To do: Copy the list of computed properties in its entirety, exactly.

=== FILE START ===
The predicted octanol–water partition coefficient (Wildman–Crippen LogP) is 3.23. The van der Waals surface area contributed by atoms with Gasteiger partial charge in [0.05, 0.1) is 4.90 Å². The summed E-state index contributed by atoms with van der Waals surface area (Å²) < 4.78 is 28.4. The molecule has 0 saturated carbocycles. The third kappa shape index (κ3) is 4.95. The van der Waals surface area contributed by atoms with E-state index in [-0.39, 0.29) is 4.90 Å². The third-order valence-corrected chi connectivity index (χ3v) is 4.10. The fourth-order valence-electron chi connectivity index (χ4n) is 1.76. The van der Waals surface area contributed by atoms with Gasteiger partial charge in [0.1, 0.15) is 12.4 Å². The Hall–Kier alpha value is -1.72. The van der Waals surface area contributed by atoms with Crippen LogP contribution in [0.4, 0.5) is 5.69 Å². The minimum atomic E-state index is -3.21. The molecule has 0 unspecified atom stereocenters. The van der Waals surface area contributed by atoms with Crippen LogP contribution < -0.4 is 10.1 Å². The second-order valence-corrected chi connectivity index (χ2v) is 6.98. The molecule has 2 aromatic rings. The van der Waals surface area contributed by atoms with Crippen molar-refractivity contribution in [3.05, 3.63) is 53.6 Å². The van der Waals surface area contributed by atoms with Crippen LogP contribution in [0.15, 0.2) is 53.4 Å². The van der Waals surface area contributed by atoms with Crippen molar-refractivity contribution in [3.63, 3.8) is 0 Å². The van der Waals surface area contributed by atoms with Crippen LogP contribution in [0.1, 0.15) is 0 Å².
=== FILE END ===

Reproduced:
The predicted octanol–water partition coefficient (Wildman–Crippen LogP) is 3.23. The van der Waals surface area contributed by atoms with Gasteiger partial charge in [0.05, 0.1) is 4.90 Å². The summed E-state index contributed by atoms with van der Waals surface area (Å²) < 4.78 is 28.4. The molecule has 0 saturated carbocycles. The third kappa shape index (κ3) is 4.95. The van der Waals surface area contributed by atoms with E-state index in [-0.39, 0.29) is 4.90 Å². The third-order valence-corrected chi connectivity index (χ3v) is 4.10. The fourth-order valence-electron chi connectivity index (χ4n) is 1.76. The van der Waals surface area contributed by atoms with Gasteiger partial charge in [0.1, 0.15) is 12.4 Å². The Hall–Kier alpha value is -1.72. The van der Waals surface area contributed by atoms with Crippen LogP contribution in [0.4, 0.5) is 5.69 Å². The minimum atomic E-state index is -3.21. The molecule has 0 unspecified atom stereocenters. The van der Waals surface area contributed by atoms with Crippen LogP contribution < -0.4 is 10.1 Å². The second-order valence-corrected chi connectivity index (χ2v) is 6.98. The molecule has 2 aromatic rings. The van der Waals surface area contributed by atoms with Crippen molar-refractivity contribution in [3.05, 3.63) is 53.6 Å². The van der Waals surface area contributed by atoms with Crippen LogP contribution in [0.15, 0.2) is 53.4 Å². The van der Waals surface area contributed by atoms with Crippen molar-refractivity contribution in [3.63, 3.8) is 0 Å². The van der Waals surface area contributed by atoms with Crippen LogP contribution in [0.1, 0.15) is 0 Å².